Accepting the reality of the charge transfer, the character of the absorption can be used to discriminate between the possible cation site combinations. Manning (1975) clearly stated a very useful principle, that "intervalence charge transfer absorption is polarised accurately along metal-metal directions." This principle has been used with considerable confidence to deduce structures from spectral measurements (e.g., Manning, 1975, 1976; Dowty and Clark, 1973). Applied to staurolite with Z = c, Y = a and X = b, it implies that the Fe-Ti vector has a large component parallel to c, a smaller component parallel to a, and a near zero component parallel to b. Components of potential Fe-Ti vectors in a, b and c are as follows: model (1) 0, 0, 2.83Å; (2) 3.09, 0, 1.40; (3) 1.69, 0, 2.81. A zero component in b is consistent with all three site combinations, however the c > a not = 0 feature is specific to the third, i.e., both Fe and Ti in Fe sites. This is the first substantial evidence that titanium might be tetrahedrally coordinated in staurolite.

     Titanium sector-zoning re-examined

     The hypothesis that titanium occupies the tetrahedral Fe site rather than octahedral Al sites can be tested by its ability to account for the pattern of sector-zoning in titanium. Dowty (1976b), though discounting the bases of Hollister's (1970) model, could not satisfactorily explain the enrichment of Ti on {010} and its depletion on {001} relative to {110}. He (Dowty, 1976a,b) propounds a model of crystal growth based on the proposition that growth of each face takes place by the relatively rapid addition of unit slabs of thickness equivalent to the X-ray d spacing, with longer periods during which a critical surface, the surface crossed by the lowest total bond strength, is exposed to the matrix. During this time the cations (or vacant sites) at the surface (protosites of Nakamura, 1973) are susceptible to replacement by ions of smaller radius and/or higher charge, if the sites are suitably exposed. Figure 2 shows an [001] projection of the staurolite structure, with three alternative positions for the critical surface on (010). Surface (b), computed by Dowty and initially favored by him, requires preferential substitution of Ti into Al(2) positions. Surface (c), subsequently favored as that of least bonding by Dowty, requires preferential substitution of Ti into Al(1). Neither of these is satisfactory, since (001), which favorably exposes Al(1) and (3), (Dowty, 1976b, Fig. 5), preferentially takes up excess Al, when Ti should be preferred according to the model, especially in Al(3).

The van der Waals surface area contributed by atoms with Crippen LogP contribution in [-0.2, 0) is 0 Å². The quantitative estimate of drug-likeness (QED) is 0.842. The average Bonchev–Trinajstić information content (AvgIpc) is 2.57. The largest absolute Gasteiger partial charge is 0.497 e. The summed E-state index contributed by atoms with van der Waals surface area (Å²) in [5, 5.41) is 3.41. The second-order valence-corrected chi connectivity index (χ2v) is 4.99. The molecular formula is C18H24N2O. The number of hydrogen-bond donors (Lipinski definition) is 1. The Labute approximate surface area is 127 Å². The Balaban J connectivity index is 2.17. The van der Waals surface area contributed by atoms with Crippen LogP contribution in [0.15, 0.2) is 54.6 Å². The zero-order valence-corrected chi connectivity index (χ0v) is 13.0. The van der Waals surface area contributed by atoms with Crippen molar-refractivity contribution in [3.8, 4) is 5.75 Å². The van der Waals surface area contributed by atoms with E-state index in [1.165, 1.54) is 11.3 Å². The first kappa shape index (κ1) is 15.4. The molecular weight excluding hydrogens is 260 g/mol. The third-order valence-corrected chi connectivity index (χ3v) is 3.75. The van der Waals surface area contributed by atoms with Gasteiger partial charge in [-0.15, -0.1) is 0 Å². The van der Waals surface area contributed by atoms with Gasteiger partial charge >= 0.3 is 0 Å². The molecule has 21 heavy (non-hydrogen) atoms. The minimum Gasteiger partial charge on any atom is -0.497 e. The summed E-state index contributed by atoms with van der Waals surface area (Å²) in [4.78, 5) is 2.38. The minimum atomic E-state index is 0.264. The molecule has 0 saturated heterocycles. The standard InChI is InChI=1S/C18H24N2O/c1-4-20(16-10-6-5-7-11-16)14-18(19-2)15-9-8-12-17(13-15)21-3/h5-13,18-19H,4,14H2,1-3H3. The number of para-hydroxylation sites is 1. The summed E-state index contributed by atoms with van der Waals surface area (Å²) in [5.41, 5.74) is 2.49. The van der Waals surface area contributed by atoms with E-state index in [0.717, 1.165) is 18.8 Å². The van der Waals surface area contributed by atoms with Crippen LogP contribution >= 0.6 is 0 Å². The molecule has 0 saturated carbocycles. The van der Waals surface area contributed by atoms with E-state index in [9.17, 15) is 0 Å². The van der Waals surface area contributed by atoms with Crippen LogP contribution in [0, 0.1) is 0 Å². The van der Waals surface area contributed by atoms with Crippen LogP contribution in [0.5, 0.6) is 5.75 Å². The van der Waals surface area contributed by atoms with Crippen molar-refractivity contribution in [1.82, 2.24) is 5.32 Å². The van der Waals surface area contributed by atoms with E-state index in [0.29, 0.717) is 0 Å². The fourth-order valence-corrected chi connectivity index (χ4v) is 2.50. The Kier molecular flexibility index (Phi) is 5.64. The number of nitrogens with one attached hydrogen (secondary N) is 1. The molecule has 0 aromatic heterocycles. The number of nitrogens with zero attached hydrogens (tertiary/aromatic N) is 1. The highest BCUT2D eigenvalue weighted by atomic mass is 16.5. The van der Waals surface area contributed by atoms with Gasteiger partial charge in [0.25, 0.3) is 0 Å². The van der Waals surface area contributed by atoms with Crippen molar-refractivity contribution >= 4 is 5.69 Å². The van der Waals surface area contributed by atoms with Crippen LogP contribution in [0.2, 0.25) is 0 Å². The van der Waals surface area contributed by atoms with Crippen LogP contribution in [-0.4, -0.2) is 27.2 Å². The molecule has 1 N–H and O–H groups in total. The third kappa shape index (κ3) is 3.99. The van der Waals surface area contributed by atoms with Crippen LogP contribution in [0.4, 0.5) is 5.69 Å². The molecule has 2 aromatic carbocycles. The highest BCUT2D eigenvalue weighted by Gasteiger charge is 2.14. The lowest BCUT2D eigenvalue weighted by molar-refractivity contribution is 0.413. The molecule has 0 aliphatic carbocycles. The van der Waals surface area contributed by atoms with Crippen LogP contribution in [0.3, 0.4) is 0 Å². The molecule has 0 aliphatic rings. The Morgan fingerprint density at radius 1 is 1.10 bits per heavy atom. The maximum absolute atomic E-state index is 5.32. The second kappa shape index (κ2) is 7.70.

A difficulty with Dowty's model is that there are two planes of sites or protosites on either side of the surface of least bonding, and which of them is on the "inside" is undefined. This point is very significant for planes of some symmetry types, illustrated by the (a) and (b) surfaces on (010) of staurolite. These surfaces are symmetrically equivalent and so are crossed by equal total bond strengths, yet they expose completely different protosites to the matrix (analogous to the two sides to a single surface where the direction of growth was not specified). Discrimination between these alternative positions can be made by using the principle that the critical surface, being that of greater longevity, will be the one of lower energy. This will clearly be surface (a) because of the lower charge density.

     Staurolite [001] projection

     Fig. 2. [001] projection of staurolite structure. The "crystal" is imagined to be growing out from the bottom left corner. The heavier lines show "surfaces of least bonding" (Dowty 1976b) or surfaces of lowest energy on (110) and (010). These are exposed to the matrix for longer periods than other surfaces during growth of a staurolite crystal. Surfaces labeled a, b and c on (010) are alternative positions for the critical surface (see text).


     The outstanding feature of surface (a) is the high concentration of exposed Fe protosites, 4.5 per square nanometer, compared with 1.9 on the (110) surface of least bonding (Fig. 2). Fe sites are not exposed on the (001) surface (Dowty, 1976b, Fig. 5). Thus the predicted concentration of Fe protosites exposed on the critical surfaces, or more specifically the length of time these protosites are exposed to the matrix on the different faces, correlates very well with the observed TiO2 concentrations. Sector-zoning with respect to titanium can be rationalized more successfully if Ti4+ is taken to be in the tetrahedral Fe site rather than the octahedral Al(3) sites.